Media reports, confirmed in July 2008, that the Presidential Committee which probed the $480 million which CBN invested in Africa Finance Corporation (AFC) had completed its investigations.  The Presidency established the Committee to address government’s concern on the role played by the CBN Governor, in the formation and funding of AFC.  After what appeared to be a painstaking audit exercise, over three months, Tunde Ogunshakin, the Committee Chairman, disclosed that CBN’s equity contribution was actually $462.923m.  The panel’s report however condemned the CBN Governor, Professor Chukwuma Soludo’s appointment as “Chairman of the AFC in his personal capacity, as a clear violation of Section 9 of the CBN Act 2007 which bars principal officers of the Bank from holding any office by virtue of their respective offices”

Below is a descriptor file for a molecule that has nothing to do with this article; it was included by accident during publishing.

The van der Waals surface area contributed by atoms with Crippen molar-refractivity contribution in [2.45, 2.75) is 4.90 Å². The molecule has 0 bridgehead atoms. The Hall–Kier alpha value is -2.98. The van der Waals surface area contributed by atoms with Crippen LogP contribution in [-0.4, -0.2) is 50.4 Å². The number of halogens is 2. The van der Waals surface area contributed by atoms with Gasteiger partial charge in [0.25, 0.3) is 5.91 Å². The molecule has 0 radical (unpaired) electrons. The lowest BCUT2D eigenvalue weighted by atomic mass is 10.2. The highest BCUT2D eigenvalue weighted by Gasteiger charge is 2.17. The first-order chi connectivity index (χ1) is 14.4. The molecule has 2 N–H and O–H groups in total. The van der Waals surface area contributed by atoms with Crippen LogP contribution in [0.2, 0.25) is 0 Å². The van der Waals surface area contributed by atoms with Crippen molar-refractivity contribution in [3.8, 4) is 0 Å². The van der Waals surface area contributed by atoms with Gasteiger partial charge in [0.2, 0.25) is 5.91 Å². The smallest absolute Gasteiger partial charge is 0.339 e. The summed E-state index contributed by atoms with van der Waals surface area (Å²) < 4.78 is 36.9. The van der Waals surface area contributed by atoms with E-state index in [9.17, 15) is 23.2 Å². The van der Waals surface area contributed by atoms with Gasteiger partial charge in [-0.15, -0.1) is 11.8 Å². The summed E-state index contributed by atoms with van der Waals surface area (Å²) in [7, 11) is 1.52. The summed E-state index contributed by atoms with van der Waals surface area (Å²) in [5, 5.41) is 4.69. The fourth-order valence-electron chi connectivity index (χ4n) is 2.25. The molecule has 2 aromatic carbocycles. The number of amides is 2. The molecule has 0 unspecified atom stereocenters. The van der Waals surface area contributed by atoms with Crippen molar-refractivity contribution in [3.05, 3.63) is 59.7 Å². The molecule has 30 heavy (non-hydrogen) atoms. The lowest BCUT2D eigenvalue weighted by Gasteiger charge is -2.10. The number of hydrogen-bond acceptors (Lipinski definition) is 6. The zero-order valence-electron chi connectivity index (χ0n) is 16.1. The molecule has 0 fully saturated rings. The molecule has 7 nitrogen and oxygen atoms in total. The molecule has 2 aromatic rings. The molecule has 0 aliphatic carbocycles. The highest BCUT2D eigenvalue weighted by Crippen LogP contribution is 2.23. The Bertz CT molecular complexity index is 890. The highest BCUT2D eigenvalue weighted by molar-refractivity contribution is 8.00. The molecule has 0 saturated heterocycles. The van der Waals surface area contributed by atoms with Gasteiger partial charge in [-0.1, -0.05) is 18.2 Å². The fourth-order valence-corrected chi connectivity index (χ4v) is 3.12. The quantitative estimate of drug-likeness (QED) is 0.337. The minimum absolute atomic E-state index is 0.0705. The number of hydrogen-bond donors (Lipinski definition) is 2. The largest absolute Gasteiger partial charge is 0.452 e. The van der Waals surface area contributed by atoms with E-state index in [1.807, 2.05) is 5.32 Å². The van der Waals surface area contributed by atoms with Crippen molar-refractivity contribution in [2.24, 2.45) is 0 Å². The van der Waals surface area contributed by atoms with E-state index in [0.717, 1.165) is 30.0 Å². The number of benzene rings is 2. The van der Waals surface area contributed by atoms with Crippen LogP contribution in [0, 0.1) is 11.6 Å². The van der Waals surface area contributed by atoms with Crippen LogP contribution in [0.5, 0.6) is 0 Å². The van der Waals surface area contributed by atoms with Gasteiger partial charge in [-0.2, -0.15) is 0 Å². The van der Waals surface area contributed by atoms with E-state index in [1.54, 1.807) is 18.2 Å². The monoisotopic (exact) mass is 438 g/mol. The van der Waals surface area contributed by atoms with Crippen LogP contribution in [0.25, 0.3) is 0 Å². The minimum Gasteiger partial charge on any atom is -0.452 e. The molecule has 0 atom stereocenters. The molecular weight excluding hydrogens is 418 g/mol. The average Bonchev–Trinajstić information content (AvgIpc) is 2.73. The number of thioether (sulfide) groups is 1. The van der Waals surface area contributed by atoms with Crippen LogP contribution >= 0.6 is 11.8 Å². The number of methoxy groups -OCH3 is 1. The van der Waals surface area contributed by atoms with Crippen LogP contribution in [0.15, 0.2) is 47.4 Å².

The erudite scholar may also have overplayed his hand in the withdrawal of the said $462million investment in November 2007 without bringing President Yar'Adua into the picture. Soludo’s defence that former President Obasanjo approved the disbursement a few days before he left office, in April 2007, certainly begs the question; the fact that six Nigerian banks also contributed about $551m as equity does not also justify the absence of due process in the establishment of AFC with public funds. Indeed, the Presidential committee alleged that Austin Ometoruwa, the AFC’s CEO was arrested for allegedly “shuffling funds around without due process”; apparently, also, liberally spent $1000 daily on his hotel accommodation for over one year. Furthermore, it is plausible that all six investor banks may also have been the same beneficiaries of CBN’s unusual placement of $7bn in 14 Nigerian banks a year earlier.